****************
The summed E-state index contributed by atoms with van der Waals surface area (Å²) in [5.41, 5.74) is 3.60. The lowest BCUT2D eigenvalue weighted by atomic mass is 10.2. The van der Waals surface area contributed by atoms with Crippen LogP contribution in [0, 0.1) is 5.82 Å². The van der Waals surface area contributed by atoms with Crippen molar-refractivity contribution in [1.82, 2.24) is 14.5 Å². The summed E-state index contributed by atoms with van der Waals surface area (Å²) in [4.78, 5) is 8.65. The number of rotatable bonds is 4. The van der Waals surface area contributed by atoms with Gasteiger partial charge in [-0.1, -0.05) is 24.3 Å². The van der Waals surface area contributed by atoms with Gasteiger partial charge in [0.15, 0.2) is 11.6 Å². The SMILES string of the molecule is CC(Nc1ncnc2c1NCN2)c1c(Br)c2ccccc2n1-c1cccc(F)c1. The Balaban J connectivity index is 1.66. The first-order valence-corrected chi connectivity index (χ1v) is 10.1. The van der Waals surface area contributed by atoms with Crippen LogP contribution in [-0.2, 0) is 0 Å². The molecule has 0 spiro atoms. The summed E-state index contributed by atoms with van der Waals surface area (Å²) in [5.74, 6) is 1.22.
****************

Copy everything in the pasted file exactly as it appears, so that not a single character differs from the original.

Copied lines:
The summed E-state index contributed by atoms with van der Waals surface area (Å²) in [5.41, 5.74) is 3.60. The lowest BCUT2D eigenvalue weighted by atomic mass is 10.2. The van der Waals surface area contributed by atoms with Crippen LogP contribution in [0, 0.1) is 5.82 Å². The van der Waals surface area contributed by atoms with Crippen molar-refractivity contribution in [1.82, 2.24) is 14.5 Å². The summed E-state index contributed by atoms with van der Waals surface area (Å²) in [4.78, 5) is 8.65. The number of rotatable bonds is 4. The van der Waals surface area contributed by atoms with Gasteiger partial charge in [-0.1, -0.05) is 24.3 Å². The van der Waals surface area contributed by atoms with Gasteiger partial charge in [0.15, 0.2) is 11.6 Å². The SMILES string of the molecule is CC(Nc1ncnc2c1NCN2)c1c(Br)c2ccccc2n1-c1cccc(F)c1. The Balaban J connectivity index is 1.66. The first-order valence-corrected chi connectivity index (χ1v) is 10.1. The van der Waals surface area contributed by atoms with Crippen LogP contribution in [-0.2, 0) is 0 Å². The molecule has 0 spiro atoms. The summed E-state index contributed by atoms with van der Waals surface area (Å²) in [5.74, 6) is 1.22.